AI in Healthcare - Medical Training Magazine

AI in Healthcare

Written by Judith Riess, MTM editor-in-chief

Big Data and AI will significantly change the face of healthcare around the world. With these tools healthcare providers will be able to more rapidly and more accurately diagnose and treat patients and avoid unnecessary surgeries and drugs. These tools will also relieve some of the pressure and burnout that healthcare providers face. The following are but a few of the initiatives underway.

These tools will allow patients and providers to interact with each other in more meaningful ways and give patients and providers tools so patients understand what they need to know to ensure they are part of their healthcare team and that their provider has the best tools available to properly address patients’ care.

Last year, The Alliance for Artificial Intelligence in Healthcare (AAIH) was officially launched and held the organization’s inaugural meeting.

AAIH brings together industry leaders to promote the use of AI in healthcare and advocate for policies and regulations that promote rapid integration of the technology within the industry. Amazon Web Services (AWS), Bayer, GE Healthcare and Owkin are among the founding companies and organizations that make up its 22-person board of directors.

AAIH identified six standing committees to oversee AAIH’s work in promoting the advancement of AI. These committees are:

  1. Education and accreditation
  2. Federal engagement and regulatory affairs
  3. Investment and commercialization
  4. Communications
  5. Technology and standards development
  6. Industry performance and data analytics

“In selecting industry experts from established and emerging companies to lead AAIH, the Board demonstrated its commitment to the integration of AI across the full spectrum of healthcare with the goal of improving patients’ lives by creating more efficient, sustainable and accessible biomedical research and healthcare systems,” Annastasiah Mudiwa Mhaka, PhD, AAIH president and senior advisor with Adjuvant Partners, said in a statement.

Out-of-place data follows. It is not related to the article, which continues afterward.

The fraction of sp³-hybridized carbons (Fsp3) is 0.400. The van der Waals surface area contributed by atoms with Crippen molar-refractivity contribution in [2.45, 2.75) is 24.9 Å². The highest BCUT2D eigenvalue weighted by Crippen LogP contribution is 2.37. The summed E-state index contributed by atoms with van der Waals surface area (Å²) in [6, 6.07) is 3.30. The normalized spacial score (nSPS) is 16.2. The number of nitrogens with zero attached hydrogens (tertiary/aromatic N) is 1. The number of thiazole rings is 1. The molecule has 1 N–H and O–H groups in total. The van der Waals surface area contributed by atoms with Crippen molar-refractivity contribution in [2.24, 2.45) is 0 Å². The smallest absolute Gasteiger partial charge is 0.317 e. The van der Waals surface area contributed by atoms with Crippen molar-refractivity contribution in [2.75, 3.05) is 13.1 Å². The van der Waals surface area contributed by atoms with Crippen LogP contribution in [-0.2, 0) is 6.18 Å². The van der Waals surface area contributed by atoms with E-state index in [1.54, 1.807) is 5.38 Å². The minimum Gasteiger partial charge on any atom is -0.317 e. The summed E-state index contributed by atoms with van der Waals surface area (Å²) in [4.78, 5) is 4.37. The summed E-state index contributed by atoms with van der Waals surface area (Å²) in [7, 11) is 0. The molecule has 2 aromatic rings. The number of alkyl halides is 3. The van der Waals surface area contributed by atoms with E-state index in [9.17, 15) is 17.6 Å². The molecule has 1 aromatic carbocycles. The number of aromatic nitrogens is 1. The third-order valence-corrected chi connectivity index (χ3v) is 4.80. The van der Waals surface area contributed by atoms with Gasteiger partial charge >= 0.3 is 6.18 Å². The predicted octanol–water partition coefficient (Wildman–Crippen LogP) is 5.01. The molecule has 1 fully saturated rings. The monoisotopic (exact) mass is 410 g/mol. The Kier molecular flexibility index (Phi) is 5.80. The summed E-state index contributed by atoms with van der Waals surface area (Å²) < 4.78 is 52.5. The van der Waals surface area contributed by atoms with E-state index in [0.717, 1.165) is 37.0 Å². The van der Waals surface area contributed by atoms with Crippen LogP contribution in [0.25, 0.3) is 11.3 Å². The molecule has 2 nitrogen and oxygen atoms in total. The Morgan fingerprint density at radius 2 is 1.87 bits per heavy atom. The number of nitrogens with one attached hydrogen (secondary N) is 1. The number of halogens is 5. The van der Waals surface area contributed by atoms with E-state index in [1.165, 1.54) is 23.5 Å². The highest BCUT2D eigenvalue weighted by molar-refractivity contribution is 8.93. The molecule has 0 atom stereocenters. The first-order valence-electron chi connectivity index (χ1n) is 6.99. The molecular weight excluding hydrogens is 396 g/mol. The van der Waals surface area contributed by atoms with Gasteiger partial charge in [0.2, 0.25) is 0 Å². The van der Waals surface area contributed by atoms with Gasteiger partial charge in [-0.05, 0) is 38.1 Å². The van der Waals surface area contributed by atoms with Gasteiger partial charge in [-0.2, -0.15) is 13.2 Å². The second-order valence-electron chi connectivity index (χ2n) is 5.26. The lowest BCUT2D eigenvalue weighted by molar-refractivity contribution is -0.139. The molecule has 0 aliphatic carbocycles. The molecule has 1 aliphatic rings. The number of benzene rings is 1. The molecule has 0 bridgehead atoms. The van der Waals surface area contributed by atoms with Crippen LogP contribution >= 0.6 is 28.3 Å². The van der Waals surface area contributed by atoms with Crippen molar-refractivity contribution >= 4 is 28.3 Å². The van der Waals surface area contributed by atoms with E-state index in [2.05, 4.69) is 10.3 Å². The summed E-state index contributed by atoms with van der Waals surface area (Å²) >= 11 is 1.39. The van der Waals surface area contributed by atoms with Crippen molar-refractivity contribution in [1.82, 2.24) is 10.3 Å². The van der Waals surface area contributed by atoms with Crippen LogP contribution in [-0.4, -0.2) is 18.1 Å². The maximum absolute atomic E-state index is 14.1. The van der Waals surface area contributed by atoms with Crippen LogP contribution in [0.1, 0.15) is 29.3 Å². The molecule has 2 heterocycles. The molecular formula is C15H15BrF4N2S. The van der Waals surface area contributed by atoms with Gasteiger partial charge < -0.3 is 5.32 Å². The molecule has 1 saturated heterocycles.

The organization’s initial focus is on developing strategies and initiatives aimed at educating the public about the benefits and risks of AI, promoting investment in AI-related research and development, and working with government officials to develop regulatory and technology standards.

The U.K. Department of Health and Social Care recently issued a new code of conduct for AI systems to ensure that only the safest AI-based systems are used by the National Health Service (NHS). The ten principles that make up the code of conduct were established in 2018 and were drafted by a group of industry thought leaders, academics and patient groups to ensure expertise was gained from all contributing groups. The principles are:

  1. Understand users, their needs and the context
  2. Define the outcome and how the technology will contribute to it
  3. Use data that is in line with appropriate guidelines for the purpose for which it is being used
  4. Be fair, transparent and accountable about what data is being used
  5. Make use of open standards
  6. Be transparent about the limitations of the data used and algorithms deployed
  7. Show what type of algorithm is being developed or deployed, the ethical examination of how the data is used, how its performance will be validated and how it will be integrated into health and care provision
  8. Generate evidence of effectiveness for the intended use and value for money
  9. Make security integral to the design
  10. Define the commercial strategy

The U.K.’s commitment to AI-based technologies has led to an investment of more than £1.3 billion (about $1.6 billion USD) to support AI-based healthcare innovations. Additionally, the U.K. government recently announced it will open five technology centers dedicated to the utilization of AI-based innovations for disease diagnosis.

AI-based technologies are being used across the NHS in a variety of ways, including improving the early diagnosis of cardiovascular disease and lung cancer.  AI is also being used to decrease the number of unwarranted operations patients undergo because of false positives.

In Shanghai, multinational investment corporation, Tencent is working with the Shanghai Cancer Center to establish an AI-based, big data laboratory to streamline the cancer treatment process, according to Shine, a digital news organization under Shanghai Daily.

Using AI, the entities hope to develop a clinical research and treatment platform, improve medical record management, allow for early screening for people at high risk for cancer, assign patients to appropriate experts and improve follow-up management for discharged patients, according to the report. The effort is aimed at using AI to achieve more precise medicine, better patient matching for new drug trials and a streamlined cancer treatment process.

President Trump recently signed an executive order to spur the development, growth and regulations of AI in the country.